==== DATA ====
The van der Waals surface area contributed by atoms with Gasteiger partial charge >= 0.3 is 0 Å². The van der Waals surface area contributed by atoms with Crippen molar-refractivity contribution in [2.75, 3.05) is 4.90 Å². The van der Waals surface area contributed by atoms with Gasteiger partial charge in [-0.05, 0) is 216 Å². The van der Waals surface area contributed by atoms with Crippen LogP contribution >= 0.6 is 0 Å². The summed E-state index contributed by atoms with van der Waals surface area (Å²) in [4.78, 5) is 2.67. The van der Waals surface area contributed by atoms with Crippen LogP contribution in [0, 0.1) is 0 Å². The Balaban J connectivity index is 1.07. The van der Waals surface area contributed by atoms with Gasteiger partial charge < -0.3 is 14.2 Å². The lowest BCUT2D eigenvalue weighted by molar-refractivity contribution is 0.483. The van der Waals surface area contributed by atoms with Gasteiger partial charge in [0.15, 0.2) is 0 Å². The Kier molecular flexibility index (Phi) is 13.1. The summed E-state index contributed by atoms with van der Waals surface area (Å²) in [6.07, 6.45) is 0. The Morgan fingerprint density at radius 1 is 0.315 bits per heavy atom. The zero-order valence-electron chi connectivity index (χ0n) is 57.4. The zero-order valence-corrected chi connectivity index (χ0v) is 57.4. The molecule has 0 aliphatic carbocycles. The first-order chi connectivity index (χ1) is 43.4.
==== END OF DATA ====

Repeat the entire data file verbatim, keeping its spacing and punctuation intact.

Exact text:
The van der Waals surface area contributed by atoms with Gasteiger partial charge >= 0.3 is 0 Å². The van der Waals surface area contributed by atoms with Crippen molar-refractivity contribution in [2.75, 3.05) is 4.90 Å². The van der Waals surface area contributed by atoms with Gasteiger partial charge in [-0.05, 0) is 216 Å². The van der Waals surface area contributed by atoms with Crippen LogP contribution >= 0.6 is 0 Å². The summed E-state index contributed by atoms with van der Waals surface area (Å²) in [4.78, 5) is 2.67. The van der Waals surface area contributed by atoms with Crippen LogP contribution in [0, 0.1) is 0 Å². The Balaban J connectivity index is 1.07. The van der Waals surface area contributed by atoms with Gasteiger partial charge < -0.3 is 14.2 Å². The lowest BCUT2D eigenvalue weighted by molar-refractivity contribution is 0.483. The van der Waals surface area contributed by atoms with Gasteiger partial charge in [0.15, 0.2) is 0 Å². The Kier molecular flexibility index (Phi) is 13.1. The summed E-state index contributed by atoms with van der Waals surface area (Å²) in [6.07, 6.45) is 0. The Morgan fingerprint density at radius 1 is 0.315 bits per heavy atom. The zero-order valence-electron chi connectivity index (χ0n) is 57.4. The zero-order valence-corrected chi connectivity index (χ0v) is 57.4. The molecule has 0 aliphatic carbocycles. The first-order chi connectivity index (χ1) is 43.4.